مجھے دھجا جب میری انکھیں بند
گرمی کے تجنا کہ برنز
اگھاڑا نرم چمرخ پر ہے
میرے سینے خطرناک ہو, میرے نریٹا خشک
نکولس برنز اور میرے جسم سے غذائی اجناس کے ٹویان ریت ہے کہ ترپنا میں
زمین نہیں کر سکتے ہیں. اٹنا ازاد خیال
I fly when my eyes are closed
To the hot desert that scorches
Soft skin bare upon it.
My lips become parched, my throat rasping
And my skin burns from those tiny grains of sand that whip up
No land can contain the free mind.
Today I arrived at WordPress and was met by a barrage of links and blogs about grammar and language so I decided to continue the theme. Incidentally, I have always been useless at grammar and far too ‘wordy’ for my own good.
I have poorly translated (when I say “I” I mean Babylon translate) this short poem of sorts into Urdu because I was talking yesterday to a friend of mine about linguistic styles and cartography and how both of these tools (in regards to creative writing) are close relations to our own identity and culture.
A single word, such as “love”, spoken in ten different languages, will, broadly have a similar meaning. The form of the word however, and what is implied through the manipulation of the speaker’s mouth (the letters which are accented through placement of the tongue, teeth and lips) tells us not only what the speaker stresses in saying the word but also, perhaps, what their ethnicity or prominent culture(s) have transcribed the word to mean. Whether we like it or not, our cultural heritage, both good and bad, has curved our language; created words; forgotten others and stamped its authority over our idiom and dialect. Rekindling my former example, the word “love”, it is probably most well-known in French (“amour”) but why? The length of its history would naturally be the most obvious, but also its usage in relation to building over hundreds of years through stories, books, poetry, song and latterly media, a cultural stereotype; the passionate French lover. The stress on “ou” in amour, the forward motion of the lips created through the phonological stress (as with many French words) and even perhaps a little lilt or “r” rolling at the end of the word all emphasise the French heritage of the word “love”.
Of course, phonology, and semantics (meaning derived from the words we speak), are often idiosyncratic and pragmatic (how meaning is inferred from contextual use). Linguistics is not by any means an exact science, (for example the feelings, images and experiences I attach to the word “love” are likely to be very different to those you think of when I say it) however language relies upon a single generalised meaning or ‘signature’ if you like to exist (a semiotic). For each word I speak or write there is (ideally) a single notion that I wish to imply and you agree to receive. Whilst we both may have built different visual and emotional mental ‘collages’ from saying/hearing the word “love” there is still a generic ‘blueprint’ meaning that we both believe connects us (conceptual meaning).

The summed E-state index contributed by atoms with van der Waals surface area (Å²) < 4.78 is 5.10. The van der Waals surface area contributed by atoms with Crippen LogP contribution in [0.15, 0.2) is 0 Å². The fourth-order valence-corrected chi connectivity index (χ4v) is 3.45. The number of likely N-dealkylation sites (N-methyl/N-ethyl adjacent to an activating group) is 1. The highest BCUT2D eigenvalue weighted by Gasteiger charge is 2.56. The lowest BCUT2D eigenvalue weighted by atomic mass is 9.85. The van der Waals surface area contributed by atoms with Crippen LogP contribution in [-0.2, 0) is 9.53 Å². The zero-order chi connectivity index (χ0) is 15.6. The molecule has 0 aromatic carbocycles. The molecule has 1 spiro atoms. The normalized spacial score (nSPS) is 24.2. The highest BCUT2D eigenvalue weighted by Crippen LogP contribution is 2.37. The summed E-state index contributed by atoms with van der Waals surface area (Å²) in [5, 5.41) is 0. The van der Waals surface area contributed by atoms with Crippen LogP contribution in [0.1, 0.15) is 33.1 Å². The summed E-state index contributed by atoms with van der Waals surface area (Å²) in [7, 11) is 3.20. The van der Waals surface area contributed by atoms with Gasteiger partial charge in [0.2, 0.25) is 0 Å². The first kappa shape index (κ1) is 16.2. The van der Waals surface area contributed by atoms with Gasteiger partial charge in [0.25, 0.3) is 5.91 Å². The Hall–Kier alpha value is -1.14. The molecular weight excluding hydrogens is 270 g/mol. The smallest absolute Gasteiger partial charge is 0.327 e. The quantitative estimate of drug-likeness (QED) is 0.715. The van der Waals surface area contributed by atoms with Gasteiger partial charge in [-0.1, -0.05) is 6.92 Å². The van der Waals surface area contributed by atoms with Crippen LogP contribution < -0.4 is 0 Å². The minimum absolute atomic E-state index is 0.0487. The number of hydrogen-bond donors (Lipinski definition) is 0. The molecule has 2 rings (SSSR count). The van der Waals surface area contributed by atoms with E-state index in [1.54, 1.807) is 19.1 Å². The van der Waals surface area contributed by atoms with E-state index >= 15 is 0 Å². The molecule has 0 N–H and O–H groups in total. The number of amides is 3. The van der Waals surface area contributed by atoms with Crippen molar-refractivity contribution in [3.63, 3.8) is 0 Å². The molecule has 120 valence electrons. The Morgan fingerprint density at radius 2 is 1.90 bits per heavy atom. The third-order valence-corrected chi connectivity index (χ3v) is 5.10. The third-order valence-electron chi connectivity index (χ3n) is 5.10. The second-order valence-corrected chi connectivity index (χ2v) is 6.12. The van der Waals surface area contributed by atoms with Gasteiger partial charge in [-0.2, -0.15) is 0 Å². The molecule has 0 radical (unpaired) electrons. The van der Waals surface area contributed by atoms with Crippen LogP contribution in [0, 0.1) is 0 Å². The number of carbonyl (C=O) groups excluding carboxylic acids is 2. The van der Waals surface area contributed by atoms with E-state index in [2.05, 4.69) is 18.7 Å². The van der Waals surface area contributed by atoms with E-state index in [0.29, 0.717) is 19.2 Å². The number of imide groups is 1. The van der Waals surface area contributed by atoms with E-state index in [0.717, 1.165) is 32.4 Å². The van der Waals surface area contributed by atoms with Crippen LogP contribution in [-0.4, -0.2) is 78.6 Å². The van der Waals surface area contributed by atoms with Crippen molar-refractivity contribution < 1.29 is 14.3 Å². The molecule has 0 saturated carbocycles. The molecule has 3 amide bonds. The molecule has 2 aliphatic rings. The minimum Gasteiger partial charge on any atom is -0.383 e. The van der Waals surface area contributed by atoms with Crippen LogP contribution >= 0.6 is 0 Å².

This conceptual ‘blueprint’ of a word is manipulated and adapted over time through changes in usage (idiom), through certain important texts or real-world references that are intrinsically linked to a culture’s identity (such as the Bible, WWII, the landing on the moon and Gone With The Wind) but probably the most important and extensive changes to denotation occur through shifts in the dominant ideology of a culture. These being political, spiritual/religious changes or knowledge-based advances that are widely acknowledged and accepted by the general population. One might say that, here in the UK, scientific study of our brain and heart, the separation of church and State, equal rights for men and women, the 70’s freedom movement, gay rights and even technology (Twitter, Facebook and blogging) have all impacted upon our British ‘blueprint’ meaning of the word “love”.
Cartography, use of grammar, spelling, syntax etc. are all tools that are taught in order for us to (hopefully) be more clearly understood within the boundaries of our own ethnicity/ tongue but they are also signs that are taught, copied, and repeated in order to create a generic language and help maintain an identifiable linguistic ‘blueprint’. Some might argue these set rules confine our ability to express our thoughts and desires as individuals. We, for example, who utilise the English (UK) language, are heavily reliant upon words and linguistic shape that is, compared to other languages, slow-moving and restrictive. Our educational system teaches us probably from 80% of the same texts we were using 50 years ago (at least!). Though words are continually added to the dictionary, it is a book littered with meanings of words that many would describe as outdated and evolved yet still we teach the original meanings, why? We cling to traditional spellings of words that are hundreds of years old even though they are probably said or used very differently today. We punish each other for using abbreviations, slang, and shortening of sentences that are commonplace in our spoken language but which, when written, are exchanged for their original form. Why? Is there an advantage to restricting the mass population to utilising certain texts, words and semiotics beyond simply making it easier to be understood? And if there is, are there those ultimately with the power to change words, meanings and accepted symbolism and furthermore are they deliberately restricting change to maintain order, or are we all simply happy to be ‘going with the flow’?